To prevent his Democratic colleagues from having to face politically difficult votes, Reid “filled the tree” with interlocking amendments staving off all other proposed changes. The procedure has been used by majority leaders of both parties since 1985, but it’s never been invoked as often as it has by Reid. This marked the 12th time he has resorted to the device.
What followed illustrates the decline of the Senate under Reid.
The Senate fell far short of the 60 votes needed to close debate on the bill. Though Reid blamed Republican intransigence, 10 Democratic senators — including five-term liberal stalwart Carl Levin of Michigan — had written Reid last Friday telling him they could not “support final passage of the bill” because of the economic impact it would have on their states. Reid set aside climate change legislation and moved to a bill that would impose an excess-profits tax on oil companies. He next asked senators to close off debate Tuesday, an effort that predictably fell short of the needed 60 votes.

When Republicans said Reid broke his pledge to confirm three of President Bush’s appeals court nominees by Memorial Day,Senate Republican leader Mitch McConnell retaliated by requiring the entire climate-change bill to be read into the record (consuming more than 10 hours). This kind of squabbling would have been unheard of under Lyndon Johnson. But Novak pointed out that last week it was barely noticed.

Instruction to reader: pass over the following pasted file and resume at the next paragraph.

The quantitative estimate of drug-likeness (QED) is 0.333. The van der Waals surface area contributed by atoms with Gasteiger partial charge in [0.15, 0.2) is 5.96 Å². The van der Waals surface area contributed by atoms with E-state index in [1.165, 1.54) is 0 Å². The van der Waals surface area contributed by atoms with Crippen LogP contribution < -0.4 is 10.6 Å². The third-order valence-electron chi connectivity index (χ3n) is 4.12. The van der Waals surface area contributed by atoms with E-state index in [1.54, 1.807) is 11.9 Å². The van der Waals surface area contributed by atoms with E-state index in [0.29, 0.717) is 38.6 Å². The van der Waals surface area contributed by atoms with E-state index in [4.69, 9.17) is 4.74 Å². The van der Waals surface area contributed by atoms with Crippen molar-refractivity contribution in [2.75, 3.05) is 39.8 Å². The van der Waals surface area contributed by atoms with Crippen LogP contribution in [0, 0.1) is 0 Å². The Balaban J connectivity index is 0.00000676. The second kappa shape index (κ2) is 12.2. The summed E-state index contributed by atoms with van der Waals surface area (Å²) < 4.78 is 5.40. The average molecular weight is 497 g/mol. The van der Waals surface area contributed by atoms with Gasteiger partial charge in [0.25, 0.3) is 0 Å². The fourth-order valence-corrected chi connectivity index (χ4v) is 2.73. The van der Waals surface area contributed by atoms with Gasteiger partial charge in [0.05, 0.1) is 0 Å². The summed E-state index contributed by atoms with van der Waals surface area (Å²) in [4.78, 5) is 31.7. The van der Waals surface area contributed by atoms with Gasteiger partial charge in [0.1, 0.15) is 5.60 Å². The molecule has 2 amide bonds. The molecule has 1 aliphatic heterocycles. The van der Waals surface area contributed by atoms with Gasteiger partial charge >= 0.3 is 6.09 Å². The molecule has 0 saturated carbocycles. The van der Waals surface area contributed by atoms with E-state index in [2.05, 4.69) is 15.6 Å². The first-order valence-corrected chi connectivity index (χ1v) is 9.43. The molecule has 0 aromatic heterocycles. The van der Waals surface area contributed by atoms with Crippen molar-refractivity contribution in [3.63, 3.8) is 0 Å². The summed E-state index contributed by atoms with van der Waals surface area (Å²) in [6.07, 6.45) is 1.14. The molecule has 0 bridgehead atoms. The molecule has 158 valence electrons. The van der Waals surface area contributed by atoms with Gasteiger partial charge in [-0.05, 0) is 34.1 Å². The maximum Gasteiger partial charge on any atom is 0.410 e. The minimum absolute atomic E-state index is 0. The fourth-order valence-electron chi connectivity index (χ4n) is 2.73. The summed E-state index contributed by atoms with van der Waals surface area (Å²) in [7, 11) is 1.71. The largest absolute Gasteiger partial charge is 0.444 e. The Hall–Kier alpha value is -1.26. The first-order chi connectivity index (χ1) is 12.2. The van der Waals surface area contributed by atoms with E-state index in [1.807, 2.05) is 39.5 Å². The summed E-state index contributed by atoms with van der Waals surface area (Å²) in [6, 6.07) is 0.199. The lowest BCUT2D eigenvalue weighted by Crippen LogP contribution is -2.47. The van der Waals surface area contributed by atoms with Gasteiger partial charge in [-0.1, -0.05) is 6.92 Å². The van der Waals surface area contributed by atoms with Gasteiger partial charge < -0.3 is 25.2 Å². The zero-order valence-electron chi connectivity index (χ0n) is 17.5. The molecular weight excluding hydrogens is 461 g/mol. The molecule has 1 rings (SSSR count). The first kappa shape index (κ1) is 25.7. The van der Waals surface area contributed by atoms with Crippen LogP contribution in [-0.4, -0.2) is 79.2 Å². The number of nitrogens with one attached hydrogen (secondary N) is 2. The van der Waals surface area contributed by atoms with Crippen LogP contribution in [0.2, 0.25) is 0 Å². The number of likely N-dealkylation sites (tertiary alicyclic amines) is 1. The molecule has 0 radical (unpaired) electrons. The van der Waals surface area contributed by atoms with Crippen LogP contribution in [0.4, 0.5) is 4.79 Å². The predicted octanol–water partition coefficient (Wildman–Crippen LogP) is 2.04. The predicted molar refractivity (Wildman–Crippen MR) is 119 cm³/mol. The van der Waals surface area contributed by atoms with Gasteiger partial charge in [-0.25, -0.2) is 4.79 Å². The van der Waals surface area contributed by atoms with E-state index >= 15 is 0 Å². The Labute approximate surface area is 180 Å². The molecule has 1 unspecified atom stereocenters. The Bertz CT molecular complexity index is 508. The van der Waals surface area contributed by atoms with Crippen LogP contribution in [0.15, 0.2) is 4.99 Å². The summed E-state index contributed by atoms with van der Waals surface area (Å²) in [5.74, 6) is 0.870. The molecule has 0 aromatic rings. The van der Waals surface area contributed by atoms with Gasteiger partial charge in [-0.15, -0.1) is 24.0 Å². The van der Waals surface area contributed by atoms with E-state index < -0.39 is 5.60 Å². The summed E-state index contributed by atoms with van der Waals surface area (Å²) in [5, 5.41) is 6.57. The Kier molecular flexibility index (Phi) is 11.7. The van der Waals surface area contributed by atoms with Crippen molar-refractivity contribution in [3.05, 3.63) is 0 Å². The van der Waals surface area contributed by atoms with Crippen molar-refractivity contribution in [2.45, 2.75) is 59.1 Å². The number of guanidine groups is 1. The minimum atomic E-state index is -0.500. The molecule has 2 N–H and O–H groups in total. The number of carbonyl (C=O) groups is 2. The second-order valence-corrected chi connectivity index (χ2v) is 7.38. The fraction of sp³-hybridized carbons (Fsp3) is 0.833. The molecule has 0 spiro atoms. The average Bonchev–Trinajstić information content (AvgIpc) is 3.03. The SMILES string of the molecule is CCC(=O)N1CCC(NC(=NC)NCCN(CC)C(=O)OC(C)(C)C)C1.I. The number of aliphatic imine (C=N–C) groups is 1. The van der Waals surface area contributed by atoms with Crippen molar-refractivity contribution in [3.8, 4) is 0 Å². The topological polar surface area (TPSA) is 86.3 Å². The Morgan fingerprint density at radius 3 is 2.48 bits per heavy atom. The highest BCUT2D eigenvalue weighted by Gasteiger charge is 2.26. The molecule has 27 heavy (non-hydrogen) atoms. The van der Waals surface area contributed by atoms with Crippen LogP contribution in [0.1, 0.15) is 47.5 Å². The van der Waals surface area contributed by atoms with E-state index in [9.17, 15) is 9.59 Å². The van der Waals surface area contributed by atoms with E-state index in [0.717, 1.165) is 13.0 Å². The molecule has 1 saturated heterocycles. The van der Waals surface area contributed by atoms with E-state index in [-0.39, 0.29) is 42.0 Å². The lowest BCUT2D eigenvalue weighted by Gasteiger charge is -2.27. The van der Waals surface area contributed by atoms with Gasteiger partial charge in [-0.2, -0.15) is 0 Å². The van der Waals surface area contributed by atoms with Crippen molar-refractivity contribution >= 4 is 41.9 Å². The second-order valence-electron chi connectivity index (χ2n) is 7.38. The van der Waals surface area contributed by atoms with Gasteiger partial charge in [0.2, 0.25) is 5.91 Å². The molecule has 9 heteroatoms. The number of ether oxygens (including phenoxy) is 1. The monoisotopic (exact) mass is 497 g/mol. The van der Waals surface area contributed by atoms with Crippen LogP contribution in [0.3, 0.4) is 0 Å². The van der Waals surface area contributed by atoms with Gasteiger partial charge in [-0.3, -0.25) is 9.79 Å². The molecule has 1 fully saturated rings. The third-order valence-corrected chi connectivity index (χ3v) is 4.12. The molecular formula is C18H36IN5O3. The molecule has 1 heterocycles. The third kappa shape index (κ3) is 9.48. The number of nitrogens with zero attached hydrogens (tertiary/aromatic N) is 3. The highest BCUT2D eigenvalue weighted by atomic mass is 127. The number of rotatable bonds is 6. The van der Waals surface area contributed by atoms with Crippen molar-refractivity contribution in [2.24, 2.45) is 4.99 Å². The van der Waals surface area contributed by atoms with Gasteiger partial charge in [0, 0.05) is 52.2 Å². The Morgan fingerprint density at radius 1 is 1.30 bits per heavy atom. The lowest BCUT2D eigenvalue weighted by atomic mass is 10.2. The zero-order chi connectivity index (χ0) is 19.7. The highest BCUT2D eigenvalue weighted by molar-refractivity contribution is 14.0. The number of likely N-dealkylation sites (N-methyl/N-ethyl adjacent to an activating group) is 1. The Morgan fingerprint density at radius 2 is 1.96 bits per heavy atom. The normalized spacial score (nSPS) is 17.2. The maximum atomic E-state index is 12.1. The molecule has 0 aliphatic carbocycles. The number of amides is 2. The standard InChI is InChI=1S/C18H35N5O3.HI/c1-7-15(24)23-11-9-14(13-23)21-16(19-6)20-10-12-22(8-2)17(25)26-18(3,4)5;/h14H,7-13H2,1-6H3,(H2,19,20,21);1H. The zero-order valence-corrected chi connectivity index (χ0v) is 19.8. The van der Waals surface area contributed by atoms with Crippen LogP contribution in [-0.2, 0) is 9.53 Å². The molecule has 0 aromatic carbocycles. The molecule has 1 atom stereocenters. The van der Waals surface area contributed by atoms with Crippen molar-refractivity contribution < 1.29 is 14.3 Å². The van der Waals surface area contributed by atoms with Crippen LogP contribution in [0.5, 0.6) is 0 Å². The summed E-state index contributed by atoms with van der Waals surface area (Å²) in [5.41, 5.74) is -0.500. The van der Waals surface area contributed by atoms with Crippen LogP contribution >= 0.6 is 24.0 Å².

An unusual result of the current parliamentary situation is that the climate-change bill remains the pending business of the Senate because of Republican refusal to let Reid dispose of it. The GOP strategy is to keep the issue at hand because of its political toxicity. Specter, trying to be an old-fashioned legislator, really wants to detoxify the bill but cannot because of the no-amendment rule. On Tuesday, he asked for hearings on his 16-month-old proposal to prohibit the majority leader from filling the tree.

Even an expected bigger Democratic majority next January in itself may not reverse this institutional decline.